The Simple Dollar has a great post today. It is titled: Gifts That Matter Don’t Come From Wal-Mart. I feel like I have to constantly remind myself of this simple fact. It is confirming and inspiring to read it posted.
For example, I made my mom’s Mothers Day gift this year. It took careful planning as I purchased the vase & ribbon, planted the seed and watered the grass. I also included a heartfelt personal note inside the “Happy Mothers Day” Card. It really took a lot of time and careful planning vs. buying something from the store in a 10 minute swoop. The cost of the gift was (liberally) $2.00.
1.00 1 Vase (found on clearance at Wal-mart)
1.00 1 bag of Rye Grass (the WHOLE bag cost 1.00 from Dollar General)
.00 Ribbon from my craft box
.00 Card Stock recycled from a used mailing envelope
As a perfectionist I spent a lot of time on the gift, more than most people. I am obsessed with details. I can’t help it. I just am. For example there is a red foam flower on the back of the card that is flawlessly placed. More, I played with the smaller polka dotted ribbon atop the card for a while.
Should I use it?
Oh, I have changed my mind. Why Yes!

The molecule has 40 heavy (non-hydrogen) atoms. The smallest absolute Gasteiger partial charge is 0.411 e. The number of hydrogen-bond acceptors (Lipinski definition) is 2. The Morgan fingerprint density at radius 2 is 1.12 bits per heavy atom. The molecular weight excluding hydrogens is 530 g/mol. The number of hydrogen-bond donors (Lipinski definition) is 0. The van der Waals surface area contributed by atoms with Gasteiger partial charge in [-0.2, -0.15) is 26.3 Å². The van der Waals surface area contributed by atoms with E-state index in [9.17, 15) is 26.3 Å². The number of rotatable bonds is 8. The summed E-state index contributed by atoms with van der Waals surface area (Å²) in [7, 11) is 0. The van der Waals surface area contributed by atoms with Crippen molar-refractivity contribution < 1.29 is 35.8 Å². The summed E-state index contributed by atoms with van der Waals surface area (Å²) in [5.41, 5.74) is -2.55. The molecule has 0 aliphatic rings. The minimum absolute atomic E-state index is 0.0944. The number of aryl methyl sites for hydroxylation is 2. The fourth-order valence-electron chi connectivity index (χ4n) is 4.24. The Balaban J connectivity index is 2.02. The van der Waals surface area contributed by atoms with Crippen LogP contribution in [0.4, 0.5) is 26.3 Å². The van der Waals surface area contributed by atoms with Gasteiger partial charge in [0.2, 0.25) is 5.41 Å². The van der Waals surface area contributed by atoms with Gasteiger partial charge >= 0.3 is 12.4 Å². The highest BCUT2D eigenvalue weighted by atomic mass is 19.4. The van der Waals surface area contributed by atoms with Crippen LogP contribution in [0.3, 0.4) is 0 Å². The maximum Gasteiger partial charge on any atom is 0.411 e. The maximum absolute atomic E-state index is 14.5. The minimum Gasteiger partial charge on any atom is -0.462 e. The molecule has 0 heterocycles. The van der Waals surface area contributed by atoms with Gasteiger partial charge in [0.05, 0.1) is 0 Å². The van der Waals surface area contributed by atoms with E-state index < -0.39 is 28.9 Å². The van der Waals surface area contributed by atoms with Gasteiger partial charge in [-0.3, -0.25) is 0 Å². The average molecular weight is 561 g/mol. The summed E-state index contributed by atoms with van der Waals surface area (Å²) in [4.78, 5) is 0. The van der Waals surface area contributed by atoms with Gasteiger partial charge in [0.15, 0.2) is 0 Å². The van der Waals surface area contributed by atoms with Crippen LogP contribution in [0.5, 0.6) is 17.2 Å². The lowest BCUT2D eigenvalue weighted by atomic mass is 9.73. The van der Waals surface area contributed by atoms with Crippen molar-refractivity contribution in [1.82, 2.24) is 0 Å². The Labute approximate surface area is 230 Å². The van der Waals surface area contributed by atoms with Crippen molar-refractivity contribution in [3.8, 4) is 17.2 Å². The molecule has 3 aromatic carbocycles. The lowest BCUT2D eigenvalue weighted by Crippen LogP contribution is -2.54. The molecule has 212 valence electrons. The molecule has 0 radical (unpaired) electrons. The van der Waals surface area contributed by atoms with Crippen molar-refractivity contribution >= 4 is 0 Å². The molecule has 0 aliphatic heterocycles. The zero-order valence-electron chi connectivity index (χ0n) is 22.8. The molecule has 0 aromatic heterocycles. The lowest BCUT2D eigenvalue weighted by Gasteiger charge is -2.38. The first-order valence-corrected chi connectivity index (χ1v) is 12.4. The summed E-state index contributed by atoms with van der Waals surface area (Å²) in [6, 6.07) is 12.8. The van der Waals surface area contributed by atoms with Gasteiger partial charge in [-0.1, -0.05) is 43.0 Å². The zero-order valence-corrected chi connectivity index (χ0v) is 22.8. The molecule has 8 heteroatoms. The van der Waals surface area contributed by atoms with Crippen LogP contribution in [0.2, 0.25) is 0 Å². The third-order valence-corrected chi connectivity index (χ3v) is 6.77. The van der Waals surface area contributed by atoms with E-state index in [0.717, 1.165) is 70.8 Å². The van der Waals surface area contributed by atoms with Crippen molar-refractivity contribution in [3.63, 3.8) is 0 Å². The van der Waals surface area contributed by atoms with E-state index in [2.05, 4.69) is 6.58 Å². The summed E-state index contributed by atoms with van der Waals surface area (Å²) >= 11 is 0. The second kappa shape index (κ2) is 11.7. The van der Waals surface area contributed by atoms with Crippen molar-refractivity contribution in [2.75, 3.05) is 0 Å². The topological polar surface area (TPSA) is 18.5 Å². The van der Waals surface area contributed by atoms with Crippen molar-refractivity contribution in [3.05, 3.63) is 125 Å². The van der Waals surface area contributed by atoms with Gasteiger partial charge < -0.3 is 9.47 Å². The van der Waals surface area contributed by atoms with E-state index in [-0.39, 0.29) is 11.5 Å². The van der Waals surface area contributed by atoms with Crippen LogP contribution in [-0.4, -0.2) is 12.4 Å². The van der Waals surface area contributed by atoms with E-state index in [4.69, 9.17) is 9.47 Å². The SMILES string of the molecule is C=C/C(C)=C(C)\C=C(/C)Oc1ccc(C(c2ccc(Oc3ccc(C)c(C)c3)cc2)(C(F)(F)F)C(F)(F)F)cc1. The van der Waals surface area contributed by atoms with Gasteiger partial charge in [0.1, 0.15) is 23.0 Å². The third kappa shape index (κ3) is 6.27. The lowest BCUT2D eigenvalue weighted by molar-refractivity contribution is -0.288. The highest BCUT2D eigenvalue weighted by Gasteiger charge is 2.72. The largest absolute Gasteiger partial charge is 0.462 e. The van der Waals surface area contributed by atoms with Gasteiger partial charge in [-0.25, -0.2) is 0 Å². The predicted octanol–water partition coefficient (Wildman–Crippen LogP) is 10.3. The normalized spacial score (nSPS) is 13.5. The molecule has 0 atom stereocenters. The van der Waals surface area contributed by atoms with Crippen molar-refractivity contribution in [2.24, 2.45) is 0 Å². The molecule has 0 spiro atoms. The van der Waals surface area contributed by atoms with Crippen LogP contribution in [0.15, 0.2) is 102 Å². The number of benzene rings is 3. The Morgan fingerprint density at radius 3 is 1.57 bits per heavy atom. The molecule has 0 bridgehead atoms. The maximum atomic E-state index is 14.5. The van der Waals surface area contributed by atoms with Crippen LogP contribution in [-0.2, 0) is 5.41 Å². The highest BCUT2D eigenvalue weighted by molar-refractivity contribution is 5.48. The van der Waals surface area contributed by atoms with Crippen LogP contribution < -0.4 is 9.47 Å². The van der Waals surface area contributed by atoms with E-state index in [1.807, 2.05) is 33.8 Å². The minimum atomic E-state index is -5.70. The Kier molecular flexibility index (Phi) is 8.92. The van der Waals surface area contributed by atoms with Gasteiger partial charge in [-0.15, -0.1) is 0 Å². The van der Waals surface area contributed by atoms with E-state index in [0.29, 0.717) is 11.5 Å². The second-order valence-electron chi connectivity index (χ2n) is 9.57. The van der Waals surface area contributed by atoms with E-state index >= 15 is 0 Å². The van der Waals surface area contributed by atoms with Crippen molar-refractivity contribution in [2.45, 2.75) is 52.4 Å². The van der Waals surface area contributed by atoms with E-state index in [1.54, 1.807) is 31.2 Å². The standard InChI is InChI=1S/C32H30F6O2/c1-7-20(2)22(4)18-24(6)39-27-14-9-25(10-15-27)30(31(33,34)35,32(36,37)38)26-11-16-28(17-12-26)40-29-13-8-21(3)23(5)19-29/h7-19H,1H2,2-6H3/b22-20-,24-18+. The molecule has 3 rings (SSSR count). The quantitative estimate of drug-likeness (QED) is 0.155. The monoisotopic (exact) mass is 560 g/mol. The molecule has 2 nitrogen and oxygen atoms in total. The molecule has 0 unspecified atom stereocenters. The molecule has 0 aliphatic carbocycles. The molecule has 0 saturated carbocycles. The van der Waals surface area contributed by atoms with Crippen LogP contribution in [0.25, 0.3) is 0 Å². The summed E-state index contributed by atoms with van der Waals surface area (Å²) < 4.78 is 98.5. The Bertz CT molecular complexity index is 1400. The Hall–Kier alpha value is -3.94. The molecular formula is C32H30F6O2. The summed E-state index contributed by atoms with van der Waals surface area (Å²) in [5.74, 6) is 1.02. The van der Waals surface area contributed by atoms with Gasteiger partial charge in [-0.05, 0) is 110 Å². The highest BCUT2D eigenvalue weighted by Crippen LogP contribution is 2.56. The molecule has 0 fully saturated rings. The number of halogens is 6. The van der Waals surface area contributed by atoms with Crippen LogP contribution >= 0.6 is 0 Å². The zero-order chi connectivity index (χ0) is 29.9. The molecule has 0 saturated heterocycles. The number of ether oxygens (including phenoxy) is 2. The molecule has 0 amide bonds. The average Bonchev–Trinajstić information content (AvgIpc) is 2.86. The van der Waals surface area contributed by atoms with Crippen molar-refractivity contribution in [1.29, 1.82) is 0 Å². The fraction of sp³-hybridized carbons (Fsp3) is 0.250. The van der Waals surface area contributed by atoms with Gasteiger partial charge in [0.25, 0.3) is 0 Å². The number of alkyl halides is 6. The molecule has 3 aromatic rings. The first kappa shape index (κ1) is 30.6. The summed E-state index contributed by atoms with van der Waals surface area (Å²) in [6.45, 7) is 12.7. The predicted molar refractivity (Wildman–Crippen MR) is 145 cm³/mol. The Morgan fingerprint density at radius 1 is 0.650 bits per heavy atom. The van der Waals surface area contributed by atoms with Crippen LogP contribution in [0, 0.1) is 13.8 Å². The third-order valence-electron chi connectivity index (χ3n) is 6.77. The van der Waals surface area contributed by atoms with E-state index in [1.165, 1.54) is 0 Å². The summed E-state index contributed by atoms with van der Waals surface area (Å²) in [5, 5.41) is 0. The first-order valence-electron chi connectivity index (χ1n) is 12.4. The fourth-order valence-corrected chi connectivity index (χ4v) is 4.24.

Stripes with dots? hmm…
On second thought, it does look cute.
No, that is just too much ribbon.
Now it looks naked. Put the little red ribbon back on top.
Repeat. Repeat. Repeat
Anyway, the point: The Simple Dollar’s post really hit home.
Managing a family on a single income budget isn’t easy. It takes a lot of creativity, planning, and dedication to core values and principles. I have not had the money to spend on every flair and whimsy, nor a spree at my favorite shops. Prior to my stay-at-home stint I was the bread winner. My status allowed me great luxuries. I could spend as I pleased without answering to any one. And, I did.
When it comes to gift giving, and simply living for that matter, I have to give gifts that I have, ones that come naturally from the heart including time, creativity, and love. This confirmed, it is still hard.
When I gave the gift to my mother, I couldn’t help but feel a bit ashamed. I felt like I should have given a pricier gift even though I can’t afford it. I felt slightly embarrassed, guilty and ungrateful. Funny, I don’t feel this way when I spend $50.00 on a Georgia Plate or $75.00 on a locket. And, the material gifts do not take (even close) to the same amount of time, attention and consideration. It requires about ten minutes to decide on a gift, call Smiths Jewelersfor prewrapping, pick up and pay for the gift. Trust me. I have done it a thousand times.
Why would someone feel like this? Is it consumerism? Is is my crazy material world? Is it the marketing teams whose main goal is to make me feel like my current state of being is not good enough? I don’t know. Do you ever feel like purchasing a gift is superior to making one? Do you feel better when you give expensive gifts? And, less when you don’t? Or, do you find it easy to reduce consumption?